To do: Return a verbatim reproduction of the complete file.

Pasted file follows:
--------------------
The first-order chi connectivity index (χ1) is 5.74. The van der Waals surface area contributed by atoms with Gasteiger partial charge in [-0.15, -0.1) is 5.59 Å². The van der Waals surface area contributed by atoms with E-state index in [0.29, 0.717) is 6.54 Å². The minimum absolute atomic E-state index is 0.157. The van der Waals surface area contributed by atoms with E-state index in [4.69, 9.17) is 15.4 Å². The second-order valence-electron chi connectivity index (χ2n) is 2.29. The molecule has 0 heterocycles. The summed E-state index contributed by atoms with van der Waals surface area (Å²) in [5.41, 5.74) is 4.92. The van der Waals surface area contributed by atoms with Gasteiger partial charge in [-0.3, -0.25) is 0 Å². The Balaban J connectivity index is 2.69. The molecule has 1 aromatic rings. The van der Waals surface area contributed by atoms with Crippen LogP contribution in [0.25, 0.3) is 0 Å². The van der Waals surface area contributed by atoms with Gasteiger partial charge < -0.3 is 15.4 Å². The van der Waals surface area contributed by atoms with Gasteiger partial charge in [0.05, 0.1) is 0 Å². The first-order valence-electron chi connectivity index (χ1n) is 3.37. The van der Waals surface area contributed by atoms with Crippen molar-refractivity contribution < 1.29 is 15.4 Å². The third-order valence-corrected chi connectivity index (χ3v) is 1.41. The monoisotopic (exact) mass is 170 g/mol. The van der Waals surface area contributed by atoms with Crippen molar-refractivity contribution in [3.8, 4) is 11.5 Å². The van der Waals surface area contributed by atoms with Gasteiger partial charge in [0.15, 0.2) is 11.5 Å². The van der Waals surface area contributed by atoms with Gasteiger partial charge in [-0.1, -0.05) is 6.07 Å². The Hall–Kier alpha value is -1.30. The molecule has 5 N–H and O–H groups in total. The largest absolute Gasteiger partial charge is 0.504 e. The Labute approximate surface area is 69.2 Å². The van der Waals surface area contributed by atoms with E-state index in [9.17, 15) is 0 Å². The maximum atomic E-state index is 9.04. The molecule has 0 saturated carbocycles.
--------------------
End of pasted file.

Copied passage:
The first-order chi connectivity index (χ1) is 5.74. The van der Waals surface area contributed by atoms with Gasteiger partial charge in [-0.15, -0.1) is 5.59 Å². The van der Waals surface area contributed by atoms with E-state index in [0.29, 0.717) is 6.54 Å². The minimum absolute atomic E-state index is 0.157. The van der Waals surface area contributed by atoms with E-state index in [4.69, 9.17) is 15.4 Å². The second-order valence-electron chi connectivity index (χ2n) is 2.29. The molecule has 0 heterocycles. The summed E-state index contributed by atoms with van der Waals surface area (Å²) in [5.41, 5.74) is 4.92. The van der Waals surface area contributed by atoms with Gasteiger partial charge in [-0.3, -0.25) is 0 Å². The Balaban J connectivity index is 2.69. The molecule has 1 aromatic rings. The van der Waals surface area contributed by atoms with Crippen LogP contribution in [0.25, 0.3) is 0 Å². The van der Waals surface area contributed by atoms with Gasteiger partial charge < -0.3 is 15.4 Å². The van der Waals surface area contributed by atoms with Gasteiger partial charge in [0.05, 0.1) is 0 Å². The first-order valence-electron chi connectivity index (χ1n) is 3.37. The van der Waals surface area contributed by atoms with Crippen molar-refractivity contribution < 1.29 is 15.4 Å². The third-order valence-corrected chi connectivity index (χ3v) is 1.41. The monoisotopic (exact) mass is 170 g/mol. The van der Waals surface area contributed by atoms with Crippen molar-refractivity contribution in [3.8, 4) is 11.5 Å². The van der Waals surface area contributed by atoms with Gasteiger partial charge in [0.15, 0.2) is 11.5 Å². The van der Waals surface area contributed by atoms with Gasteiger partial charge in [-0.1, -0.05) is 6.07 Å². The Hall–Kier alpha value is -1.30. The molecule has 5 N–H and O–H groups in total. The largest absolute Gasteiger partial charge is 0.504 e. The Labute approximate surface area is 69.2 Å². The van der Waals surface area contributed by atoms with E-state index in [9.17, 15) is 0 Å². The maximum atomic E-state index is 9.04. The molecule has 0 saturated carbocycles.